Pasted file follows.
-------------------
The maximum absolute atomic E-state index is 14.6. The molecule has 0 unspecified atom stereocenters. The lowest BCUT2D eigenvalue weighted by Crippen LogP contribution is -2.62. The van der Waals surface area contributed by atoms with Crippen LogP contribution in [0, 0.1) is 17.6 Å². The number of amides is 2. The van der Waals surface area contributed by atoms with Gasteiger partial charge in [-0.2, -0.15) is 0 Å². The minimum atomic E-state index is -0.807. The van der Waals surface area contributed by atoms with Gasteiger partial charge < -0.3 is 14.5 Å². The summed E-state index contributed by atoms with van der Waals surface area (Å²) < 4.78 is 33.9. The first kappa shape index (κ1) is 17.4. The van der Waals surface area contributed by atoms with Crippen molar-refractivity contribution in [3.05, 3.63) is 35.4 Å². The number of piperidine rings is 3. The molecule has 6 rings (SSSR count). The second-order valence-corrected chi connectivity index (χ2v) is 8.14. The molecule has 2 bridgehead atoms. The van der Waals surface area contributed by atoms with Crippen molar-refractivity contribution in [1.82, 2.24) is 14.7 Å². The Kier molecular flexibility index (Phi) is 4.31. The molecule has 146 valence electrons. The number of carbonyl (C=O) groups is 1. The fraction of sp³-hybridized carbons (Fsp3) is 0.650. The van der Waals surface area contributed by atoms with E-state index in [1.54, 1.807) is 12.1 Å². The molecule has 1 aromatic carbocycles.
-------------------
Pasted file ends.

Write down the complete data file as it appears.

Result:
The maximum absolute atomic E-state index is 14.6. The molecule has 0 unspecified atom stereocenters. The lowest BCUT2D eigenvalue weighted by Crippen LogP contribution is -2.62. The van der Waals surface area contributed by atoms with Crippen LogP contribution in [0, 0.1) is 17.6 Å². The number of amides is 2. The van der Waals surface area contributed by atoms with Gasteiger partial charge in [-0.2, -0.15) is 0 Å². The minimum atomic E-state index is -0.807. The van der Waals surface area contributed by atoms with Gasteiger partial charge < -0.3 is 14.5 Å². The summed E-state index contributed by atoms with van der Waals surface area (Å²) < 4.78 is 33.9. The first kappa shape index (κ1) is 17.4. The van der Waals surface area contributed by atoms with Crippen molar-refractivity contribution in [3.05, 3.63) is 35.4 Å². The number of piperidine rings is 3. The molecule has 6 rings (SSSR count). The second-order valence-corrected chi connectivity index (χ2v) is 8.14. The molecule has 2 bridgehead atoms. The van der Waals surface area contributed by atoms with Crippen molar-refractivity contribution in [1.82, 2.24) is 14.7 Å². The Kier molecular flexibility index (Phi) is 4.31. The molecule has 146 valence electrons. The number of carbonyl (C=O) groups is 1. The fraction of sp³-hybridized carbons (Fsp3) is 0.650. The van der Waals surface area contributed by atoms with E-state index in [1.54, 1.807) is 12.1 Å². The molecule has 1 aromatic carbocycles.